Summary of Registration Process and Examination Requirements

  • Individuals described above who must register with New York will apply for such registration through the online Investment Adviser Registration Depository (IARD) system by submitting a Form U4 and paying the required $200 filing fee.

    • For individuals who are engaged in investment advisory business and/or associated with an investment adviser prior to February 1, and who will become subject to the registration requirement as of February 1, the deadline for submitting their registration application is August 31.

    • Applications will not be approved until compliance with the examination requirement, or a waiver therefrom, is confirmed by the New York Department of Law.

  • The general examination requirement is a passing grade on either: (1) the Series 65 examination; or (2) all three of the Securities Industry Essentials Examination, the Series 7 examination, and the Series 66 examination.

  • There are waivers from the examination requirement that are available under the following circumstances:

    • Special Waiver. If an individual has, in the regular course of business, engaged in investment advisory activity from a place of business in New York continuously and permissibly for at least two years prior to February 1, upon an application to the state on Form NY-IASW. A special waiver will not be available if an individual:

      • submits his/her Form U4 application after August 31;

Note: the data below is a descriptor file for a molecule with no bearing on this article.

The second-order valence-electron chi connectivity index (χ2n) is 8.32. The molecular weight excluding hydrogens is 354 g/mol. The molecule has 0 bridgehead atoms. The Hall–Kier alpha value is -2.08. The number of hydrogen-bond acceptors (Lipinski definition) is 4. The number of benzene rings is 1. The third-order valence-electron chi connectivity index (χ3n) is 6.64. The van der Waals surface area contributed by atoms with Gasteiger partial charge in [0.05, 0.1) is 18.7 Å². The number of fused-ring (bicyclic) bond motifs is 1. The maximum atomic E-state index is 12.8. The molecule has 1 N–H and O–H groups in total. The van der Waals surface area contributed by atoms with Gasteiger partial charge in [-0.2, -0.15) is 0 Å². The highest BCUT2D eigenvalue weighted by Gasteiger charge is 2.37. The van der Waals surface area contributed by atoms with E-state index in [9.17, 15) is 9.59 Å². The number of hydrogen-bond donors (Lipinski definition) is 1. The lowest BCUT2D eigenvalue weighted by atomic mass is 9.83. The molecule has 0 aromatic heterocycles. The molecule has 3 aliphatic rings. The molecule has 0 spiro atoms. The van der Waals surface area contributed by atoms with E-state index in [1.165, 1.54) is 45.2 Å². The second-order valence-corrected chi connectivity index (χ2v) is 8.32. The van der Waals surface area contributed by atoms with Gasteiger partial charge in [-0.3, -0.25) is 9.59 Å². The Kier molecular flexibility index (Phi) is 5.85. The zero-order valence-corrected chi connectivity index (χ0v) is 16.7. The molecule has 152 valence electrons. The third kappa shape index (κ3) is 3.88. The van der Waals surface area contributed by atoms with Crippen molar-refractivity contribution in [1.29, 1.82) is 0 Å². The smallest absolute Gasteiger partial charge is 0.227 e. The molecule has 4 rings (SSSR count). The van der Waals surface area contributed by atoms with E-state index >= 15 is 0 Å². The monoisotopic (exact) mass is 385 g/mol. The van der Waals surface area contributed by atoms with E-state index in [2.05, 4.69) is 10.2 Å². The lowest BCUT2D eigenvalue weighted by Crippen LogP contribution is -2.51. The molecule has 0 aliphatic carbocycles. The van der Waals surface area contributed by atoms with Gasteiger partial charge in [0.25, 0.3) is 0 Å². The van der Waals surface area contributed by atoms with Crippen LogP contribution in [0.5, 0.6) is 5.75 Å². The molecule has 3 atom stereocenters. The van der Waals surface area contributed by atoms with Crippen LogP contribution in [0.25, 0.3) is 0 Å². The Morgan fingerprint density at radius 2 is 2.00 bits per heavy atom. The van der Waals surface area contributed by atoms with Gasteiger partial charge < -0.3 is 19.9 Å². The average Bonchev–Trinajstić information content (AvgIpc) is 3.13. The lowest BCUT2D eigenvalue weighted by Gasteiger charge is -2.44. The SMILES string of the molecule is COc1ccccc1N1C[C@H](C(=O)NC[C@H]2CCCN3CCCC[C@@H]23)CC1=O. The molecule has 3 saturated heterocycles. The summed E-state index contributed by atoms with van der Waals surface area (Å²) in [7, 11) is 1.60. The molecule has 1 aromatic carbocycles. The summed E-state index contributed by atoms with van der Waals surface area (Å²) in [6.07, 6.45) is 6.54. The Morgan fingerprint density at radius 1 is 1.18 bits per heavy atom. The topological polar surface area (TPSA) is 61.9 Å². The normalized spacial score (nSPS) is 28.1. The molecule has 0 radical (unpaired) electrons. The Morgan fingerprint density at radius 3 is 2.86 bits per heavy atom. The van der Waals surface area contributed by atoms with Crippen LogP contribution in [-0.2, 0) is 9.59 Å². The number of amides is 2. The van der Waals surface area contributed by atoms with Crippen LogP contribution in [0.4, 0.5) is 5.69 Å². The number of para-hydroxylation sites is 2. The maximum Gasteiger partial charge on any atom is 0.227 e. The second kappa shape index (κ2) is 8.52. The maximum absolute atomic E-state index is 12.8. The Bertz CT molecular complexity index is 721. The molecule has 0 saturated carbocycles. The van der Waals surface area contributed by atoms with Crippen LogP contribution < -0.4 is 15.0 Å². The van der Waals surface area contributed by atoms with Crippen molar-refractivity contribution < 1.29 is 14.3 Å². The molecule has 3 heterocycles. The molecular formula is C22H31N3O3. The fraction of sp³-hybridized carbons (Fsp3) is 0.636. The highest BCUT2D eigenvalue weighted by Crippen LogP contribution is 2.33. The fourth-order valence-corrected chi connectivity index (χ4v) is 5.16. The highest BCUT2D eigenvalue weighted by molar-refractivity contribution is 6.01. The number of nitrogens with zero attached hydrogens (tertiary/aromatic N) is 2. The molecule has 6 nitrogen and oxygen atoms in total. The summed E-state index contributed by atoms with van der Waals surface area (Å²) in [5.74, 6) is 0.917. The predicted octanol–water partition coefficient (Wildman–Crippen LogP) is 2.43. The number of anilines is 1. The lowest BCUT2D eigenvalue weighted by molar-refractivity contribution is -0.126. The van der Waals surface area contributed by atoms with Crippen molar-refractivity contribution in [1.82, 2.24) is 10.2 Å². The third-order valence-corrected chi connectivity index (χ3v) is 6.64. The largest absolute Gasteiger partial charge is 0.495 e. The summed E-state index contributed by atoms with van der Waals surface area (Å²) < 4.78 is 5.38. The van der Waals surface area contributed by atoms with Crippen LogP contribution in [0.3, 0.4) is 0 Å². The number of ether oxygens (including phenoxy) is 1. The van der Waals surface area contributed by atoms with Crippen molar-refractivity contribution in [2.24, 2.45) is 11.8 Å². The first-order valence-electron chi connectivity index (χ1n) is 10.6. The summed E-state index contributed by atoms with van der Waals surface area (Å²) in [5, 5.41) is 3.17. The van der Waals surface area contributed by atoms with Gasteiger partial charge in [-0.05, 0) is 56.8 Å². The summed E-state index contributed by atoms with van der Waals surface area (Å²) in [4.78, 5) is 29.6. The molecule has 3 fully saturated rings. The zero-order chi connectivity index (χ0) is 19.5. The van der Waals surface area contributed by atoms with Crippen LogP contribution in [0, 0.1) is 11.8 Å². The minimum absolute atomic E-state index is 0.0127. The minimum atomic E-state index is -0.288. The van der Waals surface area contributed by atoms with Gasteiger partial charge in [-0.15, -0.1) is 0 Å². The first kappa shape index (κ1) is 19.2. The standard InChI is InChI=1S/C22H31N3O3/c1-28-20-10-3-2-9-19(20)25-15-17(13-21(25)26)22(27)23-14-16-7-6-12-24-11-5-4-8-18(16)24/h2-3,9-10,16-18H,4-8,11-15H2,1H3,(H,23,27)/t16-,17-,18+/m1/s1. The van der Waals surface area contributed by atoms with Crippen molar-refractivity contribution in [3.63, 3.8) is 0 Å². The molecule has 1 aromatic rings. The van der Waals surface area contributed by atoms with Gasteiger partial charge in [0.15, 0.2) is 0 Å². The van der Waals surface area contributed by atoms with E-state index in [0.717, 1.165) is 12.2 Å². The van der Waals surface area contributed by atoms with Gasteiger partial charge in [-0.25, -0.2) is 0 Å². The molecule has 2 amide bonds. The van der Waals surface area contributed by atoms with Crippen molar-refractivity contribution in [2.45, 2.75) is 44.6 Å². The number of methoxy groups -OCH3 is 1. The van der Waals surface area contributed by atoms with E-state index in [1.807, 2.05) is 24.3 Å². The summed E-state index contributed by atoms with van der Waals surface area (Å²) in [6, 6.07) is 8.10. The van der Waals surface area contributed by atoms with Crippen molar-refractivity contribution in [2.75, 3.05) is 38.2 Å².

• in the two years prior to December 2, 2020 has only served as a solicitor;

      • for two or more continuous years out of the four years prior to filing a Form U4 application with New York, had ceased acting in an investment advisory capacity from a place of business in the state; or

      • is (or has been) subject to any regulatory or civil action, proceeding or arbitration, within the 10 years prior to such application, that would need to be disclosed on Form U4.

    • Prior registration. If an individual (1) has been continuously registered to provide investment advice in any jurisdiction for at least two years prior to filing a Form U4 application with New York; (2) has not had any lapse in registration for more than two years at a time; and (3) is not (or has not been) subject to any regulatory or civil action, proceeding or arbitration, within the 10 years prior to such application, that would need to be disclosed on Form U4.

    • Certification. If an individual currently holds one of specified list of professional designations in good standing.6

  • Individuals who will be required to register and who are currently associated with a NY State Registered Adviser must demonstrate that they complied with the existing examination requirements for NY State Registered Adviser personnel. Historically, such compliance (including compliance by way of a waiver) has been documented through a manual process using Form NY-IAQ.

    • If New York Department of Law records reflect a valid prior Form NY-IAQ submission, an individual's Form U4 application will be approved on that basis.

    • Otherwise, an individual will be required to explain the duties performed for the adviser prior to February 1 and the reason he/she did not previously submit a Form NY-IAQ to the New York Department of Law.

  • Individuals who will be required to register and who either (1) are currently associated with an SEC Registered Adviser; or (2) become associated with either an SEC Registered Adviser or NY State Registered Adviser on or after February 1, can indicate compliance with the examination requirement through the Form U4 application process or submit a Form NY-IASW to seek a special waiver from the requirement (see discussion above).